Australian health care, as in a lot of activities administered by Government, is managed under the auspice of subsidiarity – the idea that the decisions that affect people should be made as close to them as possible. The previous labour government entrenched this even further with the establishment of Medicare Locals (for primary care). In the acute care hospital sector in New South Wales we have Local Health Districts. These have gone by different names in the past (areas, networks, etc) and have fluctuated in size. Similar divisions are observed in the other States.
At many levels local health care delivery is entirely logical, after all, until we actually get a National Broadband Network, a decent system of telemedicine, changes to regulation of prescribing and more nurse practitioners a system that allows individuals to manage their own health care at home won’t really exist.
But there is a problem, not the least because in addition to the presence of local systems we have State and Federal government health care management organisations. Because of these tiers of government and the emphasis on local delivery of health care there is very little harmonisation across the health care system.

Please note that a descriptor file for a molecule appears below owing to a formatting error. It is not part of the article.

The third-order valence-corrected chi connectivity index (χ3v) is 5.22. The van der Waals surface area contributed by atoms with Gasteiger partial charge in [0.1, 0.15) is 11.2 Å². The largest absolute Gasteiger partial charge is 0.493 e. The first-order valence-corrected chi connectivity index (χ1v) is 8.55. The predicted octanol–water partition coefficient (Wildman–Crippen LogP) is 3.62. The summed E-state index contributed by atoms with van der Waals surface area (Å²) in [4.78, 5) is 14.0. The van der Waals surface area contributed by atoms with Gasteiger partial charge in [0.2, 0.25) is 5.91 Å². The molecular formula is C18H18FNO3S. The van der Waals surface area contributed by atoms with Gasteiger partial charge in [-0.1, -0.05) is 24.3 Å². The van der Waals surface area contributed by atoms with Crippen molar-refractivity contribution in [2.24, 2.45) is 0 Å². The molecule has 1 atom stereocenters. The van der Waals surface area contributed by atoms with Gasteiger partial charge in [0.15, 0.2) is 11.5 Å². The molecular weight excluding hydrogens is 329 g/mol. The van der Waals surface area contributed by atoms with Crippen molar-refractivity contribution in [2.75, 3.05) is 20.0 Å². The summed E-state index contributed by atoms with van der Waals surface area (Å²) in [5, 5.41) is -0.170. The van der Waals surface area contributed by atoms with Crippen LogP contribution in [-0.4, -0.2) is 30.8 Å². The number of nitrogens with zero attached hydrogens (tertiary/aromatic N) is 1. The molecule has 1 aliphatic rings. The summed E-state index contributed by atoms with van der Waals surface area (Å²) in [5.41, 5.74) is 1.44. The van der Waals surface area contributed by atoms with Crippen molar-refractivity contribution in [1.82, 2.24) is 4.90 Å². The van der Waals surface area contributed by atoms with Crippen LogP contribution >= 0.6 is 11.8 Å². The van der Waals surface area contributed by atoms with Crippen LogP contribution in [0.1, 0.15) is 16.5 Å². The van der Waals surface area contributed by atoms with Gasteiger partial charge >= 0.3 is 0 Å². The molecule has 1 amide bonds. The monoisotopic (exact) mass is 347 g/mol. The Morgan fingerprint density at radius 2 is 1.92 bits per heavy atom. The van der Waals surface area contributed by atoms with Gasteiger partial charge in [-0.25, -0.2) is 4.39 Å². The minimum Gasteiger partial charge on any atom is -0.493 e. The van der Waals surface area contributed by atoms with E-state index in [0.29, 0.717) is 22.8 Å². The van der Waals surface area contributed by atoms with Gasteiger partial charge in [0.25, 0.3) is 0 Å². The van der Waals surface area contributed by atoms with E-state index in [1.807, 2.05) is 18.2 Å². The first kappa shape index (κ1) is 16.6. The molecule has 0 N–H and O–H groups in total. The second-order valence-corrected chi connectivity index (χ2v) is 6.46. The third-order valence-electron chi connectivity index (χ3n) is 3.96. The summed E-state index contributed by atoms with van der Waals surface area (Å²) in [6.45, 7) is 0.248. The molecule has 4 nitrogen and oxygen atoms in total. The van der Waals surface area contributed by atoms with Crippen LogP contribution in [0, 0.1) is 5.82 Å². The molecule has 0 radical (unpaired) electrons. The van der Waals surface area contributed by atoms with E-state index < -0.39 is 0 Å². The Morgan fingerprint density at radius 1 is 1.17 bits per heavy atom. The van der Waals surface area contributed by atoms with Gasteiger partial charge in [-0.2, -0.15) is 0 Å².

The problems this causes are numerous. There is an impact on quality and safety, for example, different hospitals manage DVT/PTE prophylaxis differently. Standards for medication management vary from hospital to hospital. There is also an impact on cost efficiency. It would be sensible for our relatively small population base to tender for goods and services at a State or Federal level e.g. why can’t we buy expensive machines like CT scanners or anaesthetic machines through such a process. A lot of money could be saved if we did things in the same way but at this stage we don’t even have a common identifier for individuals properly implemented.
Many quality, safety and efficiency measures could be improved we we stopped thinking, re-inventing and paying locally.